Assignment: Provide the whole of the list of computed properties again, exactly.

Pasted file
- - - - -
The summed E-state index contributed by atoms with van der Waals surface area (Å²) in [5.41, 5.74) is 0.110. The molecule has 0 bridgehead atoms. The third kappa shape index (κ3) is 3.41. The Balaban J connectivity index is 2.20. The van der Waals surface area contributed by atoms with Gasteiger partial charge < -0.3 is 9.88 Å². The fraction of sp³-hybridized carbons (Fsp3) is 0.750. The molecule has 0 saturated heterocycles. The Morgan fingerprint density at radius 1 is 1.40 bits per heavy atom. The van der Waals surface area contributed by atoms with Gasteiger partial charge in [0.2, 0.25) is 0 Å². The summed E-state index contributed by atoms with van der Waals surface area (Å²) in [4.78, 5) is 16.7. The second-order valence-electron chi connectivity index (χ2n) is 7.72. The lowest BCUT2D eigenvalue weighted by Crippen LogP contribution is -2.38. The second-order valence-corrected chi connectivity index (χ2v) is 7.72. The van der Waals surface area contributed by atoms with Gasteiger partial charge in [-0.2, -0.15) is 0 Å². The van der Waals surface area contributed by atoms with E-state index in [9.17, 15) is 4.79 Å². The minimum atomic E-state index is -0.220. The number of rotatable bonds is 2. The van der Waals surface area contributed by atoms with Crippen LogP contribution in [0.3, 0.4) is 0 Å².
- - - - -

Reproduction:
The summed E-state index contributed by atoms with van der Waals surface area (Å²) in [5.41, 5.74) is 0.110. The molecule has 0 bridgehead atoms. The third kappa shape index (κ3) is 3.41. The Balaban J connectivity index is 2.20. The van der Waals surface area contributed by atoms with Gasteiger partial charge < -0.3 is 9.88 Å². The fraction of sp³-hybridized carbons (Fsp3) is 0.750. The molecule has 0 saturated heterocycles. The Morgan fingerprint density at radius 1 is 1.40 bits per heavy atom. The van der Waals surface area contributed by atoms with Gasteiger partial charge in [0.2, 0.25) is 0 Å². The summed E-state index contributed by atoms with van der Waals surface area (Å²) in [4.78, 5) is 16.7. The second-order valence-electron chi connectivity index (χ2n) is 7.72. The lowest BCUT2D eigenvalue weighted by Crippen LogP contribution is -2.38. The second-order valence-corrected chi connectivity index (χ2v) is 7.72. The van der Waals surface area contributed by atoms with Gasteiger partial charge in [-0.2, -0.15) is 0 Å². The van der Waals surface area contributed by atoms with E-state index in [9.17, 15) is 4.79 Å². The minimum atomic E-state index is -0.220. The number of rotatable bonds is 2. The van der Waals surface area contributed by atoms with Crippen LogP contribution in [0.3, 0.4) is 0 Å².